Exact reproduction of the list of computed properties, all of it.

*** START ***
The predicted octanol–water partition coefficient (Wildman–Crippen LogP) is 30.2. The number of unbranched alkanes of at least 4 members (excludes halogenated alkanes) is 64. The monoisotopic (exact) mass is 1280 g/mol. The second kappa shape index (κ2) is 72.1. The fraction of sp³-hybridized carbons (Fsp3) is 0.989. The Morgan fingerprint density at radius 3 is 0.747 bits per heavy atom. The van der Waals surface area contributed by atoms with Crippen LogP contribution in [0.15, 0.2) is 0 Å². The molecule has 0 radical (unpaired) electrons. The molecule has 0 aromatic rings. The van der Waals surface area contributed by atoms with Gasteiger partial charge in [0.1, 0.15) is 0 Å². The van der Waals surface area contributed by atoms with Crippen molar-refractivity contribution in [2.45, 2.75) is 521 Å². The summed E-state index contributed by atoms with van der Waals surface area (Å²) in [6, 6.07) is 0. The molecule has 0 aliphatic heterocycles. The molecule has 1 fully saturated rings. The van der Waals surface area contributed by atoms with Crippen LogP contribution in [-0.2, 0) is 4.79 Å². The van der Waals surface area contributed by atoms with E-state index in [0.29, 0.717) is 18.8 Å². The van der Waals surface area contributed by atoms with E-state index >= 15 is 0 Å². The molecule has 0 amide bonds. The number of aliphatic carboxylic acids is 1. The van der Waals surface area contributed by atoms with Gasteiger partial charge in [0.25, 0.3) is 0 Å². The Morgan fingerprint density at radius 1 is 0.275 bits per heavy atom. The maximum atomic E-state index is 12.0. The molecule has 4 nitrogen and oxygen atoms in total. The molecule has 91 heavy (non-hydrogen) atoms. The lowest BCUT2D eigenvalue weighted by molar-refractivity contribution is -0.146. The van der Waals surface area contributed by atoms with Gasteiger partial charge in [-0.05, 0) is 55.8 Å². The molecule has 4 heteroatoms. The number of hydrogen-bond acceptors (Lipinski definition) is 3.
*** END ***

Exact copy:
The predicted octanol–water partition coefficient (Wildman–Crippen LogP) is 30.2. The number of unbranched alkanes of at least 4 members (excludes halogenated alkanes) is 64. The monoisotopic (exact) mass is 1280 g/mol. The second kappa shape index (κ2) is 72.1. The fraction of sp³-hybridized carbons (Fsp3) is 0.989. The Morgan fingerprint density at radius 3 is 0.747 bits per heavy atom. The van der Waals surface area contributed by atoms with Crippen LogP contribution in [0.15, 0.2) is 0 Å². The molecule has 0 radical (unpaired) electrons. The molecule has 0 aromatic rings. The van der Waals surface area contributed by atoms with Gasteiger partial charge in [0.1, 0.15) is 0 Å². The van der Waals surface area contributed by atoms with Crippen molar-refractivity contribution in [2.45, 2.75) is 521 Å². The summed E-state index contributed by atoms with van der Waals surface area (Å²) in [6, 6.07) is 0. The molecule has 0 aliphatic heterocycles. The molecule has 1 fully saturated rings. The van der Waals surface area contributed by atoms with Crippen LogP contribution in [-0.2, 0) is 4.79 Å². The van der Waals surface area contributed by atoms with E-state index in [0.29, 0.717) is 18.8 Å². The van der Waals surface area contributed by atoms with E-state index >= 15 is 0 Å². The molecule has 0 amide bonds. The number of aliphatic carboxylic acids is 1. The van der Waals surface area contributed by atoms with Gasteiger partial charge in [0.25, 0.3) is 0 Å². The Morgan fingerprint density at radius 1 is 0.275 bits per heavy atom. The maximum atomic E-state index is 12.0. The molecule has 4 nitrogen and oxygen atoms in total. The molecule has 91 heavy (non-hydrogen) atoms. The lowest BCUT2D eigenvalue weighted by molar-refractivity contribution is -0.146. The van der Waals surface area contributed by atoms with Gasteiger partial charge in [-0.05, 0) is 55.8 Å². The molecule has 4 heteroatoms. The number of hydrogen-bond acceptors (Lipinski definition) is 3.